Race and ethnicity of leaders of CDFF-funded nonprofits.
Expand language access

There are a multitude of languages (over 40!) spoken by incoming migrants and there is a dire need for a diverse network of translators and interpreters. But advancing language access must go beyond simply hiring a staff translator.

Funders must understand the need for:

•    Robust, intentional language access plans and staffing.

•    Dedicated, consistent, trained interpreters that speak a range of languages and dialects.

•    Sufficient resources for professional and accurate translation of a broad range of applications and documents.
"Being able to communicate in the language you are most comfortable using is vital to receiving proper medical care, benefits, and legal services, and for accessing democracy."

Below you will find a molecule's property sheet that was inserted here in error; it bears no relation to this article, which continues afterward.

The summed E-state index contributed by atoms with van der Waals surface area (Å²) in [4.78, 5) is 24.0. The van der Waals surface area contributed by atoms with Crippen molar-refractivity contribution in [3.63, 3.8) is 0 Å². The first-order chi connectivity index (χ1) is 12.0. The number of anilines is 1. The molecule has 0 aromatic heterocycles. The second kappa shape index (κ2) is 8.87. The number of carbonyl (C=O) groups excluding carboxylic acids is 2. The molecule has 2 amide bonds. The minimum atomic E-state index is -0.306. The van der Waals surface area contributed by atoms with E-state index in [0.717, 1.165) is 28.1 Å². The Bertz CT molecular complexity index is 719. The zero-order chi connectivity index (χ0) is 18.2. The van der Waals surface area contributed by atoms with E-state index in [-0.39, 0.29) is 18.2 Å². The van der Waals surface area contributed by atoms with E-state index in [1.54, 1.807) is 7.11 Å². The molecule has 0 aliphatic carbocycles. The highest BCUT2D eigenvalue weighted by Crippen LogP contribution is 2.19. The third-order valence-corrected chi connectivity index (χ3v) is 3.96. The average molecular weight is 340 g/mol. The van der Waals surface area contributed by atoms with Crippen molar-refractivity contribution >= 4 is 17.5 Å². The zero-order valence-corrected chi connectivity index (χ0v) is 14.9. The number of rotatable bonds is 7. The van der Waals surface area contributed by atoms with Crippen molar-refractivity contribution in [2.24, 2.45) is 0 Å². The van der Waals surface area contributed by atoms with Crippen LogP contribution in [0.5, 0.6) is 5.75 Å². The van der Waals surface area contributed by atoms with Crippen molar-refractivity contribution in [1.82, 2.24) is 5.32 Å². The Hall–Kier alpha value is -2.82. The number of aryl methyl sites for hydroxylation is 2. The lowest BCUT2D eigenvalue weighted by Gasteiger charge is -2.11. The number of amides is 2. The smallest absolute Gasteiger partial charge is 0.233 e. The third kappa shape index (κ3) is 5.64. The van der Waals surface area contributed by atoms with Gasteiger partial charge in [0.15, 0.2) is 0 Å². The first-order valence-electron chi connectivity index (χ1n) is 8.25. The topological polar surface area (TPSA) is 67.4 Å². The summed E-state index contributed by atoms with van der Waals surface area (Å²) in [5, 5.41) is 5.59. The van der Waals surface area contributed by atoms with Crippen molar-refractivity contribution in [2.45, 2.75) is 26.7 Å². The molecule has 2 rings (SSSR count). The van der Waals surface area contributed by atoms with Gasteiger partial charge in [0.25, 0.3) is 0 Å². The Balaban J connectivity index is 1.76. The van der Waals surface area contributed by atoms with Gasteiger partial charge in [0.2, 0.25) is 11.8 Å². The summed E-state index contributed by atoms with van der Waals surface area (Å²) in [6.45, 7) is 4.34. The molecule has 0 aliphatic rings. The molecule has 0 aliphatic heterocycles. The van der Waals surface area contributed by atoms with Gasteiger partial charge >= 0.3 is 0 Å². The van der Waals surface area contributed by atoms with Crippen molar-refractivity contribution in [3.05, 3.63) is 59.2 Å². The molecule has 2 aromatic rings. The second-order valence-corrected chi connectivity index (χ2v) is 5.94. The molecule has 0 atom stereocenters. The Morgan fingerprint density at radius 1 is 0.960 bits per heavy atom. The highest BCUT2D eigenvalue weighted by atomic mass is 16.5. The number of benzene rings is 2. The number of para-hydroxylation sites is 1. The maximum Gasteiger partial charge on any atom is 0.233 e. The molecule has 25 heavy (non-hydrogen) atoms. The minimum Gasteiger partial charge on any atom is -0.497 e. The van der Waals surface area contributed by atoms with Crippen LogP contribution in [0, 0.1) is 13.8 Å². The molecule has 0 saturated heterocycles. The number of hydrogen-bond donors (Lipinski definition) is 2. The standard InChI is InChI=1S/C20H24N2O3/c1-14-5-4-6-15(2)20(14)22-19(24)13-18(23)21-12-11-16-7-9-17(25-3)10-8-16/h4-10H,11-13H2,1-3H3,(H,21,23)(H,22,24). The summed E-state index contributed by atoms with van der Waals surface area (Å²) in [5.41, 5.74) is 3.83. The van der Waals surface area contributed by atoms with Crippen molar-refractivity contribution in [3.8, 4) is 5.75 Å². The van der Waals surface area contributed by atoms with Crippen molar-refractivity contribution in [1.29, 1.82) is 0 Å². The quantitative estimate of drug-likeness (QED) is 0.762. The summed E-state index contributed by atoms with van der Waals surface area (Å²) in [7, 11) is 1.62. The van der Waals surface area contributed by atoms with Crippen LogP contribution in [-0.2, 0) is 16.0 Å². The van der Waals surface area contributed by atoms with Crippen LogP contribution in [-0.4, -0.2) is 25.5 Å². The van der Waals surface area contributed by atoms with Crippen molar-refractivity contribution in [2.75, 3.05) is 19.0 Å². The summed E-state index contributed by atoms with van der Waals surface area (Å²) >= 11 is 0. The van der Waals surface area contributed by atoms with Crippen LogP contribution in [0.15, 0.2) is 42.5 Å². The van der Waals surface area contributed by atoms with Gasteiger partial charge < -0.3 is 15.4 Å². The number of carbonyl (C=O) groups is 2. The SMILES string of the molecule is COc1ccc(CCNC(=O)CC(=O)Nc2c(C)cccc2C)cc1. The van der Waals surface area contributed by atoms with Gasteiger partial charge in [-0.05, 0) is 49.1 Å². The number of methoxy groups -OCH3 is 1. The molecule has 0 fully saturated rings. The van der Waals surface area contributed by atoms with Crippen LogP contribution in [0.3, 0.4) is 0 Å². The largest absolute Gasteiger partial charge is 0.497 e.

– Homayra Yusufi, Deputy Director of Partnership for the Advancement of New Americans (PANA)
Bolster funding for long term legal services

The legal process of seeking asylum can take several years for some clients, which means a multi-year commitment to a single individual. That in turn means that multi-year funding for organizations is needed in order to provide consistent and uninterrupted legal services to clients in the migrant community.
“The U.S. government has overwhelming backlogs which prevent swift processing of applications. Long-term funding acknowledges the importance of MILA maintaining its presence for its community.”
– Liza Diniakos, Program Manager for MICOP’s Immigration Legal Assistance Program (MILA)
Provide unaccompanied youth with mental health services

Just last year, 127,447 unaccompanied children crossed the U.S. border and were released to sponsors. And while legal aid, food security, and housing are the most pressing needs of migrant youth, many of them also need mental health support.